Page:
In 2009, Blue Shield of California Foundation learned of the increasingly high rates and devastating impacts of domestic violence among military families. Given the incredible stress these families had endured after more than a decade at war, the findings were difficult to hear, but not surprising. Thankfully, we were in a position to do more than just listen. Through our work to end domestic violence in California, we saw an opportunity to make a difference for our servicemen and women.
The Foundation began investing in new research on veteran mental health and wellbeing, and brought community stakeholders together to discuss policies, opportunities, and challenges to serving our returning combat veterans. In response, we launched a number of demonstration projects focused military members and their families, facilitated new collaborative endeavors, and funded specialized training for healthcare providers and counselors. At the time, we were the first and only foundation in the nation to identify and address the issue of family violence among the veteran community. We saw our small, but strategic investments generate significant impact and outcomes. We also saw that we, independently, could not sustain the pilots and partnerships seeded by our funding.
After four years, we faced an important question: How could we make promising results sustainable over time and spread best practices to other organizations and systems?
We found like-minded colleagues and foundations, cultivated new relationships, and began building an infrastructure to enable wide-scale partnership across the entire philanthropic field. We knew that the responsibility to our veterans was too great, and the problem too big to address it alone. So, in 2014, we helped launch the Philanthropy Joining Forces Impact Pledge in partnership with Joining Forces, the Council on Foundations and other foundation leaders. In the critical period after the wars abroad have ended, this Pledge is helping to ensure that we don’t give up on our veterans now that they’re back on American soil, and back in our communities. The pledge challenges the philanthropic sector to be willing to collaborate and meaningfully commit to Veteran wellbeing over time.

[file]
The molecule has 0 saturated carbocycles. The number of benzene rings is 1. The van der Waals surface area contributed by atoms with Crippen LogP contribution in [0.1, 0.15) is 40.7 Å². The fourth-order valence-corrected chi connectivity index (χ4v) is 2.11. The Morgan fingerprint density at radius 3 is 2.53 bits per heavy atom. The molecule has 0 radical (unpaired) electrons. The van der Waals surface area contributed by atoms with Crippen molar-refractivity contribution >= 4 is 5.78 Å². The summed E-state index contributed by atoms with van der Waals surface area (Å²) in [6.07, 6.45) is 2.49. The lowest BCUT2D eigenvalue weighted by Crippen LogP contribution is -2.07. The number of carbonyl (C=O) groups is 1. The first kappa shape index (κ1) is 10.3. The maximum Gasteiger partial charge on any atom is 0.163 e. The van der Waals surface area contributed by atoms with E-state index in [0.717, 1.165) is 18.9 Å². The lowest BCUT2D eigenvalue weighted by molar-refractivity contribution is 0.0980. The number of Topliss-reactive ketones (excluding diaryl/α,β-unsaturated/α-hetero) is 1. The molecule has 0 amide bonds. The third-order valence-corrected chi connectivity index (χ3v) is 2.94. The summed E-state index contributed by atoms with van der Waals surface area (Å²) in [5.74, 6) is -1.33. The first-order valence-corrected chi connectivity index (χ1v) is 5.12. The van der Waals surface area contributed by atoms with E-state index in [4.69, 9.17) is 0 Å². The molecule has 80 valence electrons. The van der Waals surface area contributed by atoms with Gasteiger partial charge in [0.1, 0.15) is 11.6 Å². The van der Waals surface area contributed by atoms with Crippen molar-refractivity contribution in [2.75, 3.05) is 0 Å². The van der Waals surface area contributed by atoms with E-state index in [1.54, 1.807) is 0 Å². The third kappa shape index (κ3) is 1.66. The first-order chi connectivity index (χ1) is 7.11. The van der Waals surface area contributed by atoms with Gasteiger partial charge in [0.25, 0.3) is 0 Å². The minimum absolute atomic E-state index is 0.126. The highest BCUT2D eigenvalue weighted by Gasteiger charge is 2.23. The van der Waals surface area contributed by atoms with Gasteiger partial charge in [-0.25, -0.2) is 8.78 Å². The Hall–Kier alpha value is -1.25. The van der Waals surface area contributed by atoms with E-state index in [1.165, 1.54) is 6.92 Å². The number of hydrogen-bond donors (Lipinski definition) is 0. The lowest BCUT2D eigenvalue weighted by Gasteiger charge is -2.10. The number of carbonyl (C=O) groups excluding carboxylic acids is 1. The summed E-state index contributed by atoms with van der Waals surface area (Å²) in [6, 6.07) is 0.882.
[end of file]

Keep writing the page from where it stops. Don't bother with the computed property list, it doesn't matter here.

We’ve since provided grants to institutionalize our collective efforts and bring more partners to the table every year. We’re proud to support the White Oak Group in leading strategic dialogue about future needs and opportunities for Veterans and their families, and have awarded grants to both the Foundation Center and Council on Foundations to further develop the infrastructure needed to support the Pledge and Veteran’s Philanthropy Exchange. We’ve also recently forged a new partnership with the U.S. Department of Veterans Affairs (VA) to spread a domestic violence prevention model already proven to work in six VA centers around the country.
The journey of Blue Shield of California Foundation provides clear evidence of the power of philanthropy and collaboration. And it shows that any funder can find an inroad to this important issue. We did not start this work with expertise in Veterans or military families. It also reveals that you don’t have to be the largest funder involved in order to make a difference. We found a series of modest, but strategic, investments can still achieve big results. The Pledge has taken the legacy of a few grants in 2009, and transformed it into a nationwide, multi-million-dollar cross-sector effort to serve those who risked their lives to serve us.
We remain excited about the opportunities created by the Pledge to further our work as a foundation, strengthen new partnerships, and continue to make a difference for those most in need.